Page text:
We couldn’t, as there was still so much we wanted to see. Our next stop was Copenhagen’s Famous Opera. The building has once aroused a lot of controversy, when the leading architect of the Opera Henning Larsen has publicly denounced his design, short before the Opera’s grand opening in January 2005. The building was donated by Maersk McKinney Moller and was the biggest private donation in the history of Denmark. The founders interference with the project lead to an “ unsatisfactory compromise” as said by Larsen in his interview for DR 2, and his insistence on adding metal strings to originally planned as an all-glass façade lead to a final result of the building being compared to a grill or a toaster. The Danish newspaper Politiken compared the front with the grille of a 1955 Pontiac. But no matter how critical media and public opinion were about the building the interior was praised for its weightless elegance and light-flooded open space. And indeed it was an amazingly beautiful place, very refined and elegant but also colorful and vivacious. The Opera’s huge round colorful glass lamps make a stunning impression as you enter the building, going further we were given the unique opportunity of experiencing standing on the scene where normally only performing artist are allowed. But the thing I will always remember from my night in the Opera is the view from the building’s balcony. As the building was built on the waterfront of Holmen, Copenhagen seen from the Opera’s 14th floor, looks like the Venice of Scandinavia, as you can see the gracious old buildings of Amalienborg Palace and Parliament, and the modern figure or Den Sorte Diamant – Den Kongelige Biblioteket.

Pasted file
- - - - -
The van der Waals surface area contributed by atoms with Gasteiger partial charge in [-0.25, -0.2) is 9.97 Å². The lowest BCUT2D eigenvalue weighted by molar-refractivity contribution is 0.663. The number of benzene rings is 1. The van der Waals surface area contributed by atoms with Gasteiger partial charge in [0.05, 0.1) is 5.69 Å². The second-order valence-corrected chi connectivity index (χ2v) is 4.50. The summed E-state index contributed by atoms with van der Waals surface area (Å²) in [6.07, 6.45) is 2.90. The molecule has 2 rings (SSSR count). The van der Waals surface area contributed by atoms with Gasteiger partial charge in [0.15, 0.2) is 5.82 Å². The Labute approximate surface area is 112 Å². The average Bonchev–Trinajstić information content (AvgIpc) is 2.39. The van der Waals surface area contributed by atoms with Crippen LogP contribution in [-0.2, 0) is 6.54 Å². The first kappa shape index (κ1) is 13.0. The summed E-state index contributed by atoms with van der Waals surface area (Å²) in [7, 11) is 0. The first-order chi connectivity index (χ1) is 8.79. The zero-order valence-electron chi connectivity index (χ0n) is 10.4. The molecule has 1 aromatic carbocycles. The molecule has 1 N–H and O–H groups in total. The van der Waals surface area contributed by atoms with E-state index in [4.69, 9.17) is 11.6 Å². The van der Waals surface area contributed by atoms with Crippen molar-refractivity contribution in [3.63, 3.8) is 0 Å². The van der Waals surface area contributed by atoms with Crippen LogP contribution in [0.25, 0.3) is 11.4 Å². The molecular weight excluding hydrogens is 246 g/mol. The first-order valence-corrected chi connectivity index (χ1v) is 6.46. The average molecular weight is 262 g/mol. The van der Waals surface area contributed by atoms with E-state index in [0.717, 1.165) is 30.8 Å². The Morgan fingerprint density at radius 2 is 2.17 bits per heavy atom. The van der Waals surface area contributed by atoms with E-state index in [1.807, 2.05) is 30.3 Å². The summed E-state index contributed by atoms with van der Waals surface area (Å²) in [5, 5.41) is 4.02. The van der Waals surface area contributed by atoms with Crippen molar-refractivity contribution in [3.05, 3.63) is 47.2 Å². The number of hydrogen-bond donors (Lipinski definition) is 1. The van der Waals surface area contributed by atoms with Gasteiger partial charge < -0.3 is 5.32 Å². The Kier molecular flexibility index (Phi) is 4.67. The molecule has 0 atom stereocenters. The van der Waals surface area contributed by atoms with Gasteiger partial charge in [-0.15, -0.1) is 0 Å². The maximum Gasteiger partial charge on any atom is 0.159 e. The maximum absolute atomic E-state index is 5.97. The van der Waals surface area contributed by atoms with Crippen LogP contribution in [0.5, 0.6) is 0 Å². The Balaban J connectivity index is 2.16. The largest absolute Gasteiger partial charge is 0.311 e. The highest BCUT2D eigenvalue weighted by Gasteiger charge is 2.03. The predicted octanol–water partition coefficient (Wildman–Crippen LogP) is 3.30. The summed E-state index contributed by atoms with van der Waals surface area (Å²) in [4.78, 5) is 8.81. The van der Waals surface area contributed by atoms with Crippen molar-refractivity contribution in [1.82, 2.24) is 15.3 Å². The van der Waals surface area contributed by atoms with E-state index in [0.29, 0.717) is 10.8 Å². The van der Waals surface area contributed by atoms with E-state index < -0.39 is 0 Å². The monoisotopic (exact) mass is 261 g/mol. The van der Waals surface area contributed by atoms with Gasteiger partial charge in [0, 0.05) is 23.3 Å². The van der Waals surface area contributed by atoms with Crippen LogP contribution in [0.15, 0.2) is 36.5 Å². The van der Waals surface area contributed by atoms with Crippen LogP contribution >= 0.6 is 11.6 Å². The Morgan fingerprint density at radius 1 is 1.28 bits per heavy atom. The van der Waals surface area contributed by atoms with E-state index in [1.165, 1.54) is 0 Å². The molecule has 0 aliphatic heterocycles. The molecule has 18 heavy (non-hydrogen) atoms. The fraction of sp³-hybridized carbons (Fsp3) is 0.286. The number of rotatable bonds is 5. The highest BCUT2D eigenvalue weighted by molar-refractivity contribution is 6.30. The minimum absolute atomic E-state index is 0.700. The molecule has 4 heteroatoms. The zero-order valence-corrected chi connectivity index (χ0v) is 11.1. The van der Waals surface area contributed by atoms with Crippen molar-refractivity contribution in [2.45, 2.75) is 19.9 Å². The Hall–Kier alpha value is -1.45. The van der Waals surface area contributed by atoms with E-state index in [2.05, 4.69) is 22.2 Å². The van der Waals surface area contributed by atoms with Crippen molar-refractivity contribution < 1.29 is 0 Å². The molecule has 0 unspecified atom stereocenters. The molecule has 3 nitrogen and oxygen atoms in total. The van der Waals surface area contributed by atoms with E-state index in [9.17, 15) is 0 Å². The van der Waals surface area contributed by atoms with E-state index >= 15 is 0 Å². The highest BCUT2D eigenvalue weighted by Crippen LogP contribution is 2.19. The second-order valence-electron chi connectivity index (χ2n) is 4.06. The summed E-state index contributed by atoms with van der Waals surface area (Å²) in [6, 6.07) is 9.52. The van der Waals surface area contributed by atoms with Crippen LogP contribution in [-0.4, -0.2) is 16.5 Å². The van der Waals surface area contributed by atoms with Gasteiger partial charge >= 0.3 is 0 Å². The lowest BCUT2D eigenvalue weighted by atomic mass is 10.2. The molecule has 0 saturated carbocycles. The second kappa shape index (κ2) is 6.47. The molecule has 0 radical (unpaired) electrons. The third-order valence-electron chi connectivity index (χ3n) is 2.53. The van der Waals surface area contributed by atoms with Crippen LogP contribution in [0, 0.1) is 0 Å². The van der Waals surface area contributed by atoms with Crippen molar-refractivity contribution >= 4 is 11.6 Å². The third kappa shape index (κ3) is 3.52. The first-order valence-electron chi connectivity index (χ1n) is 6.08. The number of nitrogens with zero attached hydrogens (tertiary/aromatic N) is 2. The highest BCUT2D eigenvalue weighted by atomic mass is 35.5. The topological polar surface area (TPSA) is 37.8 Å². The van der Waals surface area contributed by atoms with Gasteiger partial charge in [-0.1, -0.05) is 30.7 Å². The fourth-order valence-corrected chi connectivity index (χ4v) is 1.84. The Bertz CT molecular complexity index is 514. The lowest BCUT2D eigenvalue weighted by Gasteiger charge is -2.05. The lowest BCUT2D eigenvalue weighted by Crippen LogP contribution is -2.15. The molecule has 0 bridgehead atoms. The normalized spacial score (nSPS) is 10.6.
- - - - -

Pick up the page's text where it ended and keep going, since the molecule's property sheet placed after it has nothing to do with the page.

After experiencing the amazing view from Copenhagen Opera’s 14th floor , we took a ferry tour to the other side of the canal to see the moon from the observatory on the Round Tower. The 36 metres tall tower called Rundetarn is a 17th century architect masterpiece with unique spiral ramp leading to the top of the tower. The walk is 209 m long and winds itself 7,5 times round the core of the tower. Walking in circles in narrow space can make you quite dizzy, so just when you are about to stop enjoying it and start feeling wobbly, a rescue comes as on your left side you find an entrance to a spacious and full of light art gallery. Once you enter you are being welcomed by an interesting exhibition treating about nature in art.
The last on our list was a saxophone concert and the famous tower of Vor Frelsers Kirke in Christiania. The Church illuminated with blue and red light looked beautifully and the interior was warm thanks to many candles which gave warmth and cozy nice atmosphere to the place.
Sitting down and listening to the music we thought what a wonderful city Copenhagen is and how we cannot wait till next year’s Kulturnatten.